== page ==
One of those odd films that could so easily have tended towards formulaic banality had it not been for the focused talents of its two main characters
Occasionally Hollywood will churn out an imperfect film that is still utterly captivating. The Woman in Gold is one of those odd little films that could so easily have tended towards formulaic banality had it not been for the focused talents of its two main characters.
Based on the real life story of Maria Altmann, played by the wonderful Helen Mirren, the film deals with the epic case of Altmann’s fight against the Austrian government to retrieve enormously valuable paintings that had belonged to her family, a wealthy, immensely sophisticated Jewish industrialists living in Vienna, who lost everything they owned due to the advent of Nazi influence in Austria.Ostracised and impoverished, Altmann (née Bloch-Bauer, Adele was her aunt by marriage) leaves Austria behind with her husband for the United Stated determined to begin anew.
It is only years later, with the help of Randol/Randy Schoenberg (Ryan Reynolds) a lawyer son of another Austrian-Jewish friend, that she begins a decade long struggle to regain ownership of her family’s lost property.
The case of the ‘Adele Bloch-Bauer’ (or ‘The Woman in Gold’ as it came to be known) painting was a historic one for many reasons. After the war, the Klimt paintings commissioned by the Bloch-Bauer family were displayed at the famous Belvedere House in Vienna, quickly becoming synonymous with Austrian culture. As a result, in addition to complex legalities, the Austrian government was also extremely reluctant to concede the moral and ethical issues linked to the public absorption of paintings seized during the holocaust, aware that returning the Klimt paintings to Altmann could set a precedent for hundreds of such claims in the future.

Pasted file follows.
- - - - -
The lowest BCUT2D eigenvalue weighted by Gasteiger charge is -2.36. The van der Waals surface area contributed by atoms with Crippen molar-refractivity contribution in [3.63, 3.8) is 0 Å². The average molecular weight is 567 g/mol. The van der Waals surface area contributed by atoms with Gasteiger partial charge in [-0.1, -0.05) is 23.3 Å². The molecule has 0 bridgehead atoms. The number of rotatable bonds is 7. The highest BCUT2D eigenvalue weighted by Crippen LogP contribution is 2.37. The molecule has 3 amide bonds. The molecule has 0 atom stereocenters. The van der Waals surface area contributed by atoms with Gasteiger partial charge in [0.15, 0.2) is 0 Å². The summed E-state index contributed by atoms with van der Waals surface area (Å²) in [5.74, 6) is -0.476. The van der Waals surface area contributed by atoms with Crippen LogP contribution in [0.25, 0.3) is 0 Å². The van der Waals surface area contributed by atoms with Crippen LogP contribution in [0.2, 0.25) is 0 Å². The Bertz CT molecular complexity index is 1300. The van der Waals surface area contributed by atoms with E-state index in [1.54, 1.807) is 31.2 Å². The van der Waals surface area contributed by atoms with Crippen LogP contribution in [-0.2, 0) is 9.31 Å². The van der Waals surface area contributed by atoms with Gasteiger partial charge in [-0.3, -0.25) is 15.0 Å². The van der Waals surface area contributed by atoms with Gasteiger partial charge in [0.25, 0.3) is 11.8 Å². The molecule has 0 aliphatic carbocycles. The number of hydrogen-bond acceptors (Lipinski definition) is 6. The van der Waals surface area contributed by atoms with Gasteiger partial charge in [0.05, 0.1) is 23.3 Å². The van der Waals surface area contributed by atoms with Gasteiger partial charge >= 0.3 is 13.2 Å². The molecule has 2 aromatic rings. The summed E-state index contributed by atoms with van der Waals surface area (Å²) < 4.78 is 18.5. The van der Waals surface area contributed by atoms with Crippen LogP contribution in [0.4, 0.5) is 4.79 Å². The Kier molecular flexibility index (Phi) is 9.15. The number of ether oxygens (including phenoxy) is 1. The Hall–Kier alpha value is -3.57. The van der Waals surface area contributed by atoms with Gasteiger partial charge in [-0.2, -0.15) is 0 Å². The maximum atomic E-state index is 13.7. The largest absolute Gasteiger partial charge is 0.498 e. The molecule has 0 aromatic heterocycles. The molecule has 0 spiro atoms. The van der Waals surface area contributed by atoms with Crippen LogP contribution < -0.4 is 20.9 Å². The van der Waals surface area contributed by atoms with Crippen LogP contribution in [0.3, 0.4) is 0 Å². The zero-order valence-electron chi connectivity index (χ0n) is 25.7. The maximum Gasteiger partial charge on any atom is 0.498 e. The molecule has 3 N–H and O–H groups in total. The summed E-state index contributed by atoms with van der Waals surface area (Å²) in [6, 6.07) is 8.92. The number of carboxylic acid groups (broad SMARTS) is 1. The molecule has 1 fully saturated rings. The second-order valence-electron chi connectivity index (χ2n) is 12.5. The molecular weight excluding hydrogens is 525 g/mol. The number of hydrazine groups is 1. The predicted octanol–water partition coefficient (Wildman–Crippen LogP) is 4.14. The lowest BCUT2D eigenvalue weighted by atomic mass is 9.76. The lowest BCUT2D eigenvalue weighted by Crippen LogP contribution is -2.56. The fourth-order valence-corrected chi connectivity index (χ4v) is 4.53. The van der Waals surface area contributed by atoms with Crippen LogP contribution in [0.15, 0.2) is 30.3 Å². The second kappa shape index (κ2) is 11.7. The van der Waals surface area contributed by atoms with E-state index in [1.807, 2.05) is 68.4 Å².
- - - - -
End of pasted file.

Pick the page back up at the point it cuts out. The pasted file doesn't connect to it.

While the legalities involved are fascinating, the film’s strength is in the wonderful and heartbreaking recreation of the Bloch-Bauer family’s lives in pre-war Vienna, their privilege, their bewilderment at being victimised after having been integral in influential society solely due to them belonging to the jewish faith.
Both Mirren and Reynolds shine in their roles as they battle both the legal system, and sometimes each other, clinging to the case that is so closely linked to the past of both families (Schoenberg’s grandfather was the famous Austrian composer and painter).
For those who followed the case in real time, you will know that Adele Bloch-Bauer’s portrait now resides in New York in the Neue Galerie, bought by the Lauder family for an astonishing $135 million and put on permanent display at the request of Maria Altmann – a shimmering pleasure for all to see, and an incredibly symbolic victory for the Jewish people who lost so much during the war. While this film sometimes descends into self-indulgent sentimentality, the gravity of the situation and the history it seeks to portray makes it essential viewing.